I would like to start a discussion on risk and money management. These topics are probably the most important ones for a trader or investor, but are not talked about too much. Example Trade Setup: Current price: 52.80 stop price: 52.15 potential target: 55.00 Subtract stop price from current price: .65 = RISK Subtract current price from target: 2.20 reward Divide reward by risk, 2.2/.65= 3.38 = Risk/Reward Ratio. I like to take ratios that are higher than 1.6 Now, we need to calculate how many shares I can afford to trade based upon a 2% account risk. Meaning that I cannot lose more than 2% of my total account on any one trade. So, given the account size of $50,000, 2% of that equals $1000.00. So, I cannot lose more than $1000 on this trade given my current account balance. So, if we divide the Max Loss Amount by the Risk Amount, $1000/.65= 1538 max shares we can buy. Now comes the tricky part. Obviously, one would not buy an odd lot number of shares like 1538, so I will always round down to the nearest logical number which in this case is 1500 shares. I don't know what to do next. If I purchase the whole 1500 shares, then I am sticking with my previously calculated Risk/Reward numbers. However, if I scale into the trade and purchase half my total shares first and then wait for some confirmation that the trade is going in the right direction and then purchase the remaining half, I have now (somewhat) screwed up all of the calculations I just did because my average cost on the stock will now be different and the risk is now something other than the calculated .65 cents. In other words, if the trade is a long purchase and I have scaled into the trade, my average cost will now be higher and my risk is now bigger. So, the discussion picks up from there. Do you think this strategy is good or does it suck? What do you use? Is 2% too much? Should go down to 1%? How do you enter your trades? All in or scale into it? The other question I have is how do you measure a potential target for a stock? How do you determine where it might go? Please tell me your experiences. Thanks.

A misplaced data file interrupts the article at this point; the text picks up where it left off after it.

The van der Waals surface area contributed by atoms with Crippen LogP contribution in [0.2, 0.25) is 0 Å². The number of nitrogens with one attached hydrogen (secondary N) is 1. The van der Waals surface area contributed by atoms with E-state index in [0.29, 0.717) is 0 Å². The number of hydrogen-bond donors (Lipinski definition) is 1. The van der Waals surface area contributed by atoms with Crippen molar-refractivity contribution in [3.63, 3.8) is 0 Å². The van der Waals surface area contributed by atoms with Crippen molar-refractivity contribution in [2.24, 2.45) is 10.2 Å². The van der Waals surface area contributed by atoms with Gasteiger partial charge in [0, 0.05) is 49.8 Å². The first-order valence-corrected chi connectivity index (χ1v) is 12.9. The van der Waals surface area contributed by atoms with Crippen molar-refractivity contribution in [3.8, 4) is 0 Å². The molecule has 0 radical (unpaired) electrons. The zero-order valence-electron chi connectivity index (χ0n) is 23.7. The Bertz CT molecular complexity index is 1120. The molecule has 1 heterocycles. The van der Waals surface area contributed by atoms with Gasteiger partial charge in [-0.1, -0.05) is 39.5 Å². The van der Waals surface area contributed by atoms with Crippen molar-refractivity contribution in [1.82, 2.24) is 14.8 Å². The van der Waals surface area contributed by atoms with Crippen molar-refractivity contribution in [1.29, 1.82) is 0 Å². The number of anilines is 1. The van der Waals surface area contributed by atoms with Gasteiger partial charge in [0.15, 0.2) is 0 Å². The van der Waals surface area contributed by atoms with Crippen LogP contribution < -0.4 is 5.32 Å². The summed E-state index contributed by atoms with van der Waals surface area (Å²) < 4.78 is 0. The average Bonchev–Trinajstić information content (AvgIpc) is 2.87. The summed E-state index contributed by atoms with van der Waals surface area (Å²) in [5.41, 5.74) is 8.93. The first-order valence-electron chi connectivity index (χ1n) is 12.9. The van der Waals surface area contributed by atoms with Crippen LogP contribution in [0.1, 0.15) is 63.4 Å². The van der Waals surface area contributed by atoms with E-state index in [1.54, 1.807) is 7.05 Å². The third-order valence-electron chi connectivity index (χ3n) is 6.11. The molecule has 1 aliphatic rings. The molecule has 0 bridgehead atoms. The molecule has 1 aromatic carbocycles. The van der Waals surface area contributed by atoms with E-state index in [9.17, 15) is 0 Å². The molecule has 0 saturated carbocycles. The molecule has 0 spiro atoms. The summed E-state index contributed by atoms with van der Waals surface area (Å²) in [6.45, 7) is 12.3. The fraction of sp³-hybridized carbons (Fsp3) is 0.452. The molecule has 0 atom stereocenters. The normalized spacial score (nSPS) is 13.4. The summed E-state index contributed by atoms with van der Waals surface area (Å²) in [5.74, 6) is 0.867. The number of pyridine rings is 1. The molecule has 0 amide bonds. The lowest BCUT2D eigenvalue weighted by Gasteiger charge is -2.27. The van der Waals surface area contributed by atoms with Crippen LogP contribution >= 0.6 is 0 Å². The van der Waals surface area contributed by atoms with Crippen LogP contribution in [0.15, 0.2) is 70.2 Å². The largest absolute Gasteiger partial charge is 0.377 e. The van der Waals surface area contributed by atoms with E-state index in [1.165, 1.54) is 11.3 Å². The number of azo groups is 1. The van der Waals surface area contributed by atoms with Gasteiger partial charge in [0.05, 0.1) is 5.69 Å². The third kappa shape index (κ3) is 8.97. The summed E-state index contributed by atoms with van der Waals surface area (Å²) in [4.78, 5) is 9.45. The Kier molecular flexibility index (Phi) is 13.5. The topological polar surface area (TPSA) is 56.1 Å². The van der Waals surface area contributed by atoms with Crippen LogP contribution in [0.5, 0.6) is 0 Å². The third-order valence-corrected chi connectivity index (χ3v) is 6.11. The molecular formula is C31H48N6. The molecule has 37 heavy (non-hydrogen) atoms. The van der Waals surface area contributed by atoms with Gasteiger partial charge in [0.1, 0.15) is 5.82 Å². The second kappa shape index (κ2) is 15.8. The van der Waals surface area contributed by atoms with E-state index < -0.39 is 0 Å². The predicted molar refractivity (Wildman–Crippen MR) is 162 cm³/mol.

I would like to start a discussion on risk and money management. These topics are probably the most important ones for a trader or investor, but are not talked about too much. <b>I disagree. The most important thing is finding a method that OUTPERFORMS. I consider those who say "I can use random entries & exits and make big money by money management" as incompetent traders. It sounds good and everyone "knows someone who does it regularly", but proof is always hard to find</b> Now, we need to calculate how many shares I can afford to trade based upon a 2% account risk. Meaning that I cannot lose more than 2% of my total account on any one trade. So, given the account size of $50,000, 2% of that equals $1000.00. So, I cannot lose more than $1000 on this trade given my current account balance. So, if we divide the Max Loss Amount by the Risk Amount, $1000/.65= 1538 max shares we can buy. ...yada yada... So, the discussion picks up from there. Do you think this strategy is good or does it suck? What do you use? Is 2% too much? Should go down to 1%? How do you enter your trades? All in or scale into it? <b>I am a futures trader. The best way I have seen is pick how much % you are willing to LOSE on a trade, and set your stops at that level. For example, if I am willing to risk 5% on my daily trade, then I determine my per contract stoploss (like 8 S&P points) times the #contracts (or in your case #shares) that would result in a 5% loss</b> The other question I have is how do you measure a potential target for a stock? How do you determine where it might go? Please tell me your experiences. <b>You cannot determine how high a stock will go. People who do this & think it works are dreaming. You can only pick your instrument, and manage your trade. We try to find an inefficiency and exploit it.</b>